So to all of us I wish for a letting go of what no longer serves and an embrace of the unexpected, whether it seems good or bad in the moment. And I’ll take it one further: here’s to shingles, the gift I thought I didn’t want, the bit of real life that brought me back to who I am.
On this Christmas Eve, during a holiday season that can bring all sentiments to the fore, may we be gentle with each other and with ourselves. My particular Christmas wish is for an acceptance of our humanness, for our own flaws and mistakes, our missteps and misjudgments.
I live a privileged life up here on the mountain, one made up of many diverse and beautiful experiences: quiet solitude within nature, good friends, good food and good dogs (oh, and yes, I must include the cats if I know what’s good for me)…
This brings out my inner hunter-gatherer in such a wonderful way. It’s like rock-hounding, looking for the prizes I want to drag home with me. There is something truly beautiful about this wondrous bounty of nature. As an artist I respond to it so much so that I will never grow tired of gathering and stacking it.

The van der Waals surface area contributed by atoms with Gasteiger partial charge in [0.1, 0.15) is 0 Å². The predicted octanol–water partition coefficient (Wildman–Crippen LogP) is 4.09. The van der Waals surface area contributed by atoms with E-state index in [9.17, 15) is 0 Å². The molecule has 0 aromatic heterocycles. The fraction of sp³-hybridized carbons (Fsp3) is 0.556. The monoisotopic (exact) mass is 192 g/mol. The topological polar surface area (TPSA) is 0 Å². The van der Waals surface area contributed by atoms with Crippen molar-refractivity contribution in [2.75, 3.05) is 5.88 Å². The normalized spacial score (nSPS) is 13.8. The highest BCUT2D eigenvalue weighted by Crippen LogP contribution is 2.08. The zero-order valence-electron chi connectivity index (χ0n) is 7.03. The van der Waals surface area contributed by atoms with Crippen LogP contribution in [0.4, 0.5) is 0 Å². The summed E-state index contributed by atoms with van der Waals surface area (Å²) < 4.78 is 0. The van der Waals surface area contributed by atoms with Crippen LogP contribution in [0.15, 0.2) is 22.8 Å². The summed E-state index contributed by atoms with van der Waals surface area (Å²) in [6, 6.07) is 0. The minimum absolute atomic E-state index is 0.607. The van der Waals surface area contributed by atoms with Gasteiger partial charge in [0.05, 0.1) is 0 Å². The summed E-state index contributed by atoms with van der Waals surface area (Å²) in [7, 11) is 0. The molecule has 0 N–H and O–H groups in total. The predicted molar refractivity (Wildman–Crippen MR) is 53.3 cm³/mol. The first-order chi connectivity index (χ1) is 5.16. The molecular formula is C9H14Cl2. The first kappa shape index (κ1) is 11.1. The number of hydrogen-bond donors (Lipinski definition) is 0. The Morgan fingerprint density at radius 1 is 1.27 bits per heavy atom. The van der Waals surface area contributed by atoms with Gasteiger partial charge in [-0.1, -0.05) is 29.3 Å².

I have always felt safe in this vast solitude, living in pastureland cut from the old juniper and pinon forests long ago, out here among the coyotes and other wild things. Perhaps it’s offered something soothing to my own wild nature… On those pitch-black nights when there is no moon, with only the stars offering any sense of proportion, all of my nervous awkwardness falls away because I know who I am in those moments.
On THIS day my friend Kim Moss is busy baking an almond plum cake in the kitchen (here’s the recipe) and in preparation for switching over to my winter bed, I’ve hung new LL Bean flannel sheets out on the line to dry, so today these two things express the season most for me.
Let’s travel to the ends of the earth, if necessary, to comfort or even say goodbye to the people who matter–those who make up a life–in my case, the one who GAVE me life.